There can be said to be a lack of research covering the actual integration of SDOH into medical school curricula and which of the alternative types of didactic methods could be used for more holistic teaching approaches. Various frameworks to deliver SDOH training exist; for example, the WHO Conceptual Framework for teaching SDOH is based on three components; education, community and organisation. This calls for doctors to engage during the learning process to formulate abstract concepts and reflect on the acquired knowledge (so-called 'experiential learning') in a supportive organisational environment to complement traditional desk-based education [5,6,7].

To address this gap, a systematic review is performed investigating how SDOH is taught at medical schools worldwide. This review creates a guide to the various SDOH teaching methods at medical schools and the curriculum content applied by these institutes. We map the main characteristics of the existing SDOH curricula: the conceptual frameworks used, the extent to which programmes integrate experiential learning and alternative didactic methods, and the evaluation/outcomes of curricula in improving physician competencies on SDOH.

Methods

Search strategy

A scoping review strategy was adopted to provide a comprehensive and transparent review. A systematic scoping search of published literature covering social determinants of health coursework integrated into medical school curricula worldwide was performed. All steps of the study conducted adhered to the PRISMA-ScR guidelines [8]. Following Peters and colleagues framework [9], the population was medical school students, including graduates and undergraduates; the concept was the curriculum content presented for teaching SDOH, and the context was the medical schools worldwide.

We searched six databases on May 20, 2021; (PubMed, Scopus, OVID (Medline), APA Psych Info, ERIC and Education Source), covering December 2010 to May 2021. The keywords selected were; social determinants of health, teaching, and medical school. Table 1 describes the permutations of each search term to ensure broad coverage. Where applicable, such as in PubMed and Ovid Medical Subject Heading terms and subject heading for "social determinants of health", which captured multiple definitions of SDOH, were employed. Also, we searched two grey literature databases (DART-Europe-E-thesis Portal and LENUS/the Irish Health Repository). Finally, we undertook citation searches to identify other papers for inclusion.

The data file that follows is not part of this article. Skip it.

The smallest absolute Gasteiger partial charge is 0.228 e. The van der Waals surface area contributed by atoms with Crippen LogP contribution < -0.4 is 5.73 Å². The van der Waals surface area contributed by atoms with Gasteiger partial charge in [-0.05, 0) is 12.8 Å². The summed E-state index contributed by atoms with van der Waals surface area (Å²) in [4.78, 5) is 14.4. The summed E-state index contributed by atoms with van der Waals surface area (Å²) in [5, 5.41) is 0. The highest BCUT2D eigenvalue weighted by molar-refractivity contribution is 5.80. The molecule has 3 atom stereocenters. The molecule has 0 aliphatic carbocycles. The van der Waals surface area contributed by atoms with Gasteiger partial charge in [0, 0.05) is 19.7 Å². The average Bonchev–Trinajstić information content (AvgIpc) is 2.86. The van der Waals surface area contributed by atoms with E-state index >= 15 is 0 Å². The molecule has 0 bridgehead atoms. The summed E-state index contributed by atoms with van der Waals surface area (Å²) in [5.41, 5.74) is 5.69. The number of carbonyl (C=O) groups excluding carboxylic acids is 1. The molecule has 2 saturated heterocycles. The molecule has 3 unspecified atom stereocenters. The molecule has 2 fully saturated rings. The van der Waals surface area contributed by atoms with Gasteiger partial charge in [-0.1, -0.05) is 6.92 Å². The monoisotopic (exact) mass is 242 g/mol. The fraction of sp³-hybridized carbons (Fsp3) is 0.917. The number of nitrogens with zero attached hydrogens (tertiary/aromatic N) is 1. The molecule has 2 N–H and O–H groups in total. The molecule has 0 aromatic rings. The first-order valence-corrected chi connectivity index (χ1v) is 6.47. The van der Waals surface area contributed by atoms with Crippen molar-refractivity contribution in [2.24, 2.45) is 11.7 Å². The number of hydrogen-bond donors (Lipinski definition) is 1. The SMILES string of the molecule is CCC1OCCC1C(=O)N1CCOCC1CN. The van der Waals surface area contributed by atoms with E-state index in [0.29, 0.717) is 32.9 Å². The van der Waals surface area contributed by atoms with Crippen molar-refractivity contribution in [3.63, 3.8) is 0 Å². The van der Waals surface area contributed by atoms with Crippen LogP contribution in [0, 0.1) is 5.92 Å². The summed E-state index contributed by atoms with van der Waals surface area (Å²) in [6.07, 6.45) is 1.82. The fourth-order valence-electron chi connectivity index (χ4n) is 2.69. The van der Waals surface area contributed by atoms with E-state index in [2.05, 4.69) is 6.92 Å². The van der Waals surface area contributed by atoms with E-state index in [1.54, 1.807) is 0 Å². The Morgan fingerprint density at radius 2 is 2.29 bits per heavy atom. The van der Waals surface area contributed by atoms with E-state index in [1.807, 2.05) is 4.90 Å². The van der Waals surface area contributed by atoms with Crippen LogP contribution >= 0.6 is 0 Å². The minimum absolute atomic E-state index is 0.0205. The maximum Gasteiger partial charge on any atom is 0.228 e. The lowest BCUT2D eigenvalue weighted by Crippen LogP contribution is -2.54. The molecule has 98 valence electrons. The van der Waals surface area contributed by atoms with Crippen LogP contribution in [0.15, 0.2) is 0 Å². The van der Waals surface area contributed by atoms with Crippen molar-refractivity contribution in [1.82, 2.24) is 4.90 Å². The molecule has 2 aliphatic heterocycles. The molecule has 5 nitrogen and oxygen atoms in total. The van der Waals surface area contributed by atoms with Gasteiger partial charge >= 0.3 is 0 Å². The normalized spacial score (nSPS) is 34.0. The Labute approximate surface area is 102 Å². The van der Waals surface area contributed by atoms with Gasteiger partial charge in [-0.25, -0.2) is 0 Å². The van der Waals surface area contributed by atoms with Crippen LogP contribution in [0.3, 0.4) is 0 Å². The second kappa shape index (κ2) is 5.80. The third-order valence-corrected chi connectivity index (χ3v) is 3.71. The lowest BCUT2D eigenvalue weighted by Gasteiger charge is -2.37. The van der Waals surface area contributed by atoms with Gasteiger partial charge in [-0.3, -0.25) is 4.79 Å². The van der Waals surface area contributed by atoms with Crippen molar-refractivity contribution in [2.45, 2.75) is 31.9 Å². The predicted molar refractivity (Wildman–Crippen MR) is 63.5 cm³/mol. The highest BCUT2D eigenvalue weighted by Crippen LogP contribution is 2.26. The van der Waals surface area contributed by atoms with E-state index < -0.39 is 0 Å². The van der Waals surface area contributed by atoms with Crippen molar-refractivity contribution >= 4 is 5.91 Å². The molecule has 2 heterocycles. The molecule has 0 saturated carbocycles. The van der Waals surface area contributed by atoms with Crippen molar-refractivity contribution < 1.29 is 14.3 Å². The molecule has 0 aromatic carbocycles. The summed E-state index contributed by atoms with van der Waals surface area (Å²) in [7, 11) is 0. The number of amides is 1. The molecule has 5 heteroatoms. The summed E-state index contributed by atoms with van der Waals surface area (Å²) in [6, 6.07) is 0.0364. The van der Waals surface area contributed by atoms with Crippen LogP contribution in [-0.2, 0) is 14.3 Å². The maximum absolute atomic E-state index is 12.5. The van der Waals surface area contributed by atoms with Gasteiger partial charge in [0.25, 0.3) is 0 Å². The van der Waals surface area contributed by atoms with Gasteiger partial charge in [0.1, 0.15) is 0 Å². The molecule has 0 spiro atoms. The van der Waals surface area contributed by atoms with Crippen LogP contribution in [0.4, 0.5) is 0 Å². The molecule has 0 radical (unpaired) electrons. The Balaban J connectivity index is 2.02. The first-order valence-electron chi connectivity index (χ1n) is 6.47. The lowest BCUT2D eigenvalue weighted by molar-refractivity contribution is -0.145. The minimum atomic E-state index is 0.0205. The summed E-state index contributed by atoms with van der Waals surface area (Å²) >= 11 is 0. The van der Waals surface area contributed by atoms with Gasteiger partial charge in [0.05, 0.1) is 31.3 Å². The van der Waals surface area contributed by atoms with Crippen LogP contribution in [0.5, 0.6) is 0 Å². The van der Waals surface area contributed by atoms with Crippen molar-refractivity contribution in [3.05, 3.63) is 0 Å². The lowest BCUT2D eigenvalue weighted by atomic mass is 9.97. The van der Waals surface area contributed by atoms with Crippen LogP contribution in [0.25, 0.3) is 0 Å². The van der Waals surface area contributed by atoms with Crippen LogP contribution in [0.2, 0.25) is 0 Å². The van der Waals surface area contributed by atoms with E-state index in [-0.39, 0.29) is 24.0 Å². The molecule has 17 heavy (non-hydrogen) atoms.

Table 1 Keyword search for the SDOH curricula

After removing duplicates, these papers were exported to Rayyan to undergo a blinded screening and eligibility stage independently by (N.N. and O.A.)

Two reviewers (N.N. and O.A.) performed the eligibility step, and in case of disagreements, a third reviewer resolved disputes about inclusion/exclusion criteria to reach a final inclusion decision.

Inclusion/exclusion criteria

Articles were deemed eligible for inclusion if they evaluated SDOH curricula for undergraduate or graduate medical students. This included inter-professional SDOH programs that included medical students. Studies had to contain formal SDOH curriculum content to qualify for inclusion and describe teaching methods and approach employed. Articles were excluded if they focused on trainees, clinicians, nursing, dental, and pharmacy teaching rather than medical students. Studies were also excluded if: they did not contain sufficient information regarding the curriculum content and the learning; they did not focus exclusively on SDOH teaching.

Data synthesis and analysis